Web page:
In a world of good and evil, humans are charitable and selfish. Common decency competes with self-interest and process. Courage contrasts with cowardice. Consider two stories in the news.
A man collapsed in cardiac arrest Jan. 25 in Washington. To his potential fortune, 77-year-old Medrick “Cecil” Mills was just across the street from a fire house. His daughter ran to the station and begged for help. Others joined her. Mills was fighting for his life, they explained. The man had moments to live. Please help. A paramedic or two could save him.
Mills did not survive. His daughter and others have gone public, insisting the firefighters would not be bothered to cross the street. Instead, based on news reports, they spoke of obedience to protocol. They needed an order from central dispatch before they would respond.
Furious, D.C. Mayor Vincent Gray calls the incident “an outrage.” Fire Chief Kenneth Ellerbe and the mayor insist firefighters do not need to wait on dispatch before rendering aid. Heads are rolling at the firehouse, but nothing can restore the life that is lost.
Humans have battled good and bad, right and wrong, justice and injustice, life and death since the temptation of Adam.
We can find no shortage of behavior that causes or allows others to suffer and die. We can hang our heads about younger generations, choosing to believe humanity has chosen an irrecoverable state of decline. Or, we can take an honest assessment of the world around us and give thanks.
As millions seek God this weekend, they should remember to focus on acts of good that are often taken for granted. They should rejoice that good overwhelms evil, even when all seems lost.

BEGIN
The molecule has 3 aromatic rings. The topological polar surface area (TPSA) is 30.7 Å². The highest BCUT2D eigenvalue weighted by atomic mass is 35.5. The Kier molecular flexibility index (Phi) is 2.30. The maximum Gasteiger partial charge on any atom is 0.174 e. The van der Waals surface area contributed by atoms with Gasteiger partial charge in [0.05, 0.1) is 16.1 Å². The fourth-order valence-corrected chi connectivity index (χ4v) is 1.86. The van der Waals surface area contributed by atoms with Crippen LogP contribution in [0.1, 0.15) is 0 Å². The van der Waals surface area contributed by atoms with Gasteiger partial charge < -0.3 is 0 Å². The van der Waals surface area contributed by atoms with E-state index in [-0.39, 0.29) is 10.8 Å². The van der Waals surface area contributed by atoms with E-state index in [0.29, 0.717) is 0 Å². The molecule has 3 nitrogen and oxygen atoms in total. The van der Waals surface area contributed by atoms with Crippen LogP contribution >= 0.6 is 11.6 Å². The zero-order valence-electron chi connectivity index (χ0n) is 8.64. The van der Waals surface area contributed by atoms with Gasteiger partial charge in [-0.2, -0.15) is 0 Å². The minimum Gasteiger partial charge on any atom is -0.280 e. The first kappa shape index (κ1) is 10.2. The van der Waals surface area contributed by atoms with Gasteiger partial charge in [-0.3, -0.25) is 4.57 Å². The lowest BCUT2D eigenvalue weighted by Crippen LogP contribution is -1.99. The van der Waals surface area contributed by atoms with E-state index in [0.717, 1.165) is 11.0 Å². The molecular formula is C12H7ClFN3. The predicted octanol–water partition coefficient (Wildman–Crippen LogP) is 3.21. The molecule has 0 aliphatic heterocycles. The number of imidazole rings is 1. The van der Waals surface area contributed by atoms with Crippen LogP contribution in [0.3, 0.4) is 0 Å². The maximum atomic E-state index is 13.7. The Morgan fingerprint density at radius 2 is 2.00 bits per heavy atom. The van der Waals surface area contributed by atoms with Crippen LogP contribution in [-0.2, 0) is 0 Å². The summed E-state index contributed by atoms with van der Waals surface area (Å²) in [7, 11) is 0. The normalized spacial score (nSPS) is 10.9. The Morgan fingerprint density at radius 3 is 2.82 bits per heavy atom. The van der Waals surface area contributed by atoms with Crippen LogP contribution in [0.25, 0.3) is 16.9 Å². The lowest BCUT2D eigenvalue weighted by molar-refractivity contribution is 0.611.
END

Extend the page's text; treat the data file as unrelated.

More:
Mills deserves justice and his story should be told. But remember this: Had firefighters responded, and saved his life, we would not know the story. Firefighters save lives each day. Airplanes take off and land safely; it’s the occasional crash we hear about. Families, charities and volunteers provide food shelter and clothing to the poor and homeless each day. It’s the person who falls through the cracks — the rare individual who suffers in the street — who gets our attention.
Good is the norm, as most people sacrifice for others. Sometimes it gets our attention, which brings us to story two.
Three days after Mills collapsed, another plea was made for help. An Alabama hospital called Dr. Zenko Hrynkiw for emergency brain surgery on a patient with a traumatic brain injury. Hrynkiw was the only brain surgeon in the vicinity of Birmingham’s Trinity Medical Center during a violent winter storm. Because of the snow, Hrynkiw could not get more than a few blocks in his effort to respond. No one would blame him for getting stuck in a blizzard that killed five people. Cell service was poor. Just before it cut out, a hospital nurse heard the doctor say “I’m walking.”
This was not a trek across the street. The 62-year-old walked more than 6 miles in deadly conditions to reach the patient. Protocol, personal safety and comfort did not enter his mind. It was one person putting another ahead of himself. The patient survived.
Culture bombards us with negativity, but we should not despair. All humans have the option to choose good. Most of them do.
Reprinted from The Colorado